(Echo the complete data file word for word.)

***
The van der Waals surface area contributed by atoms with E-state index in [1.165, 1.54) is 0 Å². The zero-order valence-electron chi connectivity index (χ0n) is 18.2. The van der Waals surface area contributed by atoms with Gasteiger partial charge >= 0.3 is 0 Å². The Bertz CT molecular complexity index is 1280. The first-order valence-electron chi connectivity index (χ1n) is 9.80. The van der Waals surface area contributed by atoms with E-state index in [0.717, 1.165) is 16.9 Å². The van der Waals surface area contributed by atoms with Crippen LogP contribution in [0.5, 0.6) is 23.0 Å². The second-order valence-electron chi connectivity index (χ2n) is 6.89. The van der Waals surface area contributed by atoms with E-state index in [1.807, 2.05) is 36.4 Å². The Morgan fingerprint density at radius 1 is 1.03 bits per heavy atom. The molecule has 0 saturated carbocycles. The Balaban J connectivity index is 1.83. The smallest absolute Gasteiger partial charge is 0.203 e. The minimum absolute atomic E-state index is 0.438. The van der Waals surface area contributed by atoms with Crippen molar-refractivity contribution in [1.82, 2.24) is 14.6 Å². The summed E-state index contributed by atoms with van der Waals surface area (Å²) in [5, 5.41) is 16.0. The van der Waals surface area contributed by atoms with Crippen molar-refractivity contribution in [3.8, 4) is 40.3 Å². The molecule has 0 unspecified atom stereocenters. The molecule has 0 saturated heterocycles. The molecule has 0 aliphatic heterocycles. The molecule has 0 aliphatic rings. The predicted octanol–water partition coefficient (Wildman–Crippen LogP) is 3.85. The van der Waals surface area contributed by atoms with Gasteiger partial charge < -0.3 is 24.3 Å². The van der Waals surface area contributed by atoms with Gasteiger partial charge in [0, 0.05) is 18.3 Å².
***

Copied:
The van der Waals surface area contributed by atoms with E-state index in [1.165, 1.54) is 0 Å². The zero-order valence-electron chi connectivity index (χ0n) is 18.2. The van der Waals surface area contributed by atoms with Gasteiger partial charge >= 0.3 is 0 Å². The Bertz CT molecular complexity index is 1280. The first-order valence-electron chi connectivity index (χ1n) is 9.80. The van der Waals surface area contributed by atoms with E-state index in [0.717, 1.165) is 16.9 Å². The van der Waals surface area contributed by atoms with Crippen LogP contribution in [0.5, 0.6) is 23.0 Å². The second-order valence-electron chi connectivity index (χ2n) is 6.89. The van der Waals surface area contributed by atoms with E-state index in [1.807, 2.05) is 36.4 Å². The Morgan fingerprint density at radius 1 is 1.03 bits per heavy atom. The molecule has 0 saturated carbocycles. The Balaban J connectivity index is 1.83. The smallest absolute Gasteiger partial charge is 0.203 e. The minimum absolute atomic E-state index is 0.438. The van der Waals surface area contributed by atoms with Crippen molar-refractivity contribution in [1.82, 2.24) is 14.6 Å². The summed E-state index contributed by atoms with van der Waals surface area (Å²) in [5, 5.41) is 16.0. The van der Waals surface area contributed by atoms with Crippen molar-refractivity contribution in [3.8, 4) is 40.3 Å². The molecule has 0 unspecified atom stereocenters. The molecule has 0 saturated heterocycles. The molecule has 0 aliphatic heterocycles. The molecule has 0 aliphatic rings. The predicted octanol–water partition coefficient (Wildman–Crippen LogP) is 3.85. The van der Waals surface area contributed by atoms with Gasteiger partial charge < -0.3 is 24.3 Å². The van der Waals surface area contributed by atoms with Gasteiger partial charge in [0, 0.05) is 18.3 Å².